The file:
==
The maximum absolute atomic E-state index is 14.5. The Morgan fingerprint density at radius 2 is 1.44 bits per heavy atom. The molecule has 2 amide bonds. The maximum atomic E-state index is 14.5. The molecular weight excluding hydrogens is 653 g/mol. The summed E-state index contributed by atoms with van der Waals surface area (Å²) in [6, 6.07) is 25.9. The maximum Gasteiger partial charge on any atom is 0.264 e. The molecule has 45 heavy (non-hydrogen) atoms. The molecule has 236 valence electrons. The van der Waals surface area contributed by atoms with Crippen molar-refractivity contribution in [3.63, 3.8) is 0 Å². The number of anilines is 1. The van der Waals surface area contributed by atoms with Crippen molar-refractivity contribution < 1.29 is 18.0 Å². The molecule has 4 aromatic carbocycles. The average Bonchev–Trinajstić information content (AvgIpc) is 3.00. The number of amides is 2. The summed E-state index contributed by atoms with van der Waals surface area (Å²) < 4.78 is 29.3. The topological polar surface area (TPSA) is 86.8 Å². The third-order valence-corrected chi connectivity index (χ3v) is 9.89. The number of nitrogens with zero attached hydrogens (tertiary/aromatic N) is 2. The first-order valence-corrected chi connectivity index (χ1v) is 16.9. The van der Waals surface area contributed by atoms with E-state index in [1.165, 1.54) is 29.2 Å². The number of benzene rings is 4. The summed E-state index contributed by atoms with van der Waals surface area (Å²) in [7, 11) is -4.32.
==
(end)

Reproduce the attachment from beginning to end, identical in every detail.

The maximum absolute atomic E-state index is 14.5. The Morgan fingerprint density at radius 2 is 1.44 bits per heavy atom. The molecule has 2 amide bonds. The maximum atomic E-state index is 14.5. The molecular weight excluding hydrogens is 653 g/mol. The summed E-state index contributed by atoms with van der Waals surface area (Å²) in [6, 6.07) is 25.9. The maximum Gasteiger partial charge on any atom is 0.264 e. The molecule has 45 heavy (non-hydrogen) atoms. The molecule has 236 valence electrons. The van der Waals surface area contributed by atoms with Crippen molar-refractivity contribution in [3.63, 3.8) is 0 Å². The number of anilines is 1. The van der Waals surface area contributed by atoms with Crippen molar-refractivity contribution < 1.29 is 18.0 Å². The molecule has 4 aromatic carbocycles. The average Bonchev–Trinajstić information content (AvgIpc) is 3.00. The number of amides is 2. The summed E-state index contributed by atoms with van der Waals surface area (Å²) < 4.78 is 29.3. The topological polar surface area (TPSA) is 86.8 Å². The third-order valence-corrected chi connectivity index (χ3v) is 9.89. The number of nitrogens with zero attached hydrogens (tertiary/aromatic N) is 2. The first-order valence-corrected chi connectivity index (χ1v) is 16.9. The van der Waals surface area contributed by atoms with E-state index in [1.165, 1.54) is 29.2 Å². The number of benzene rings is 4. The summed E-state index contributed by atoms with van der Waals surface area (Å²) in [7, 11) is -4.32.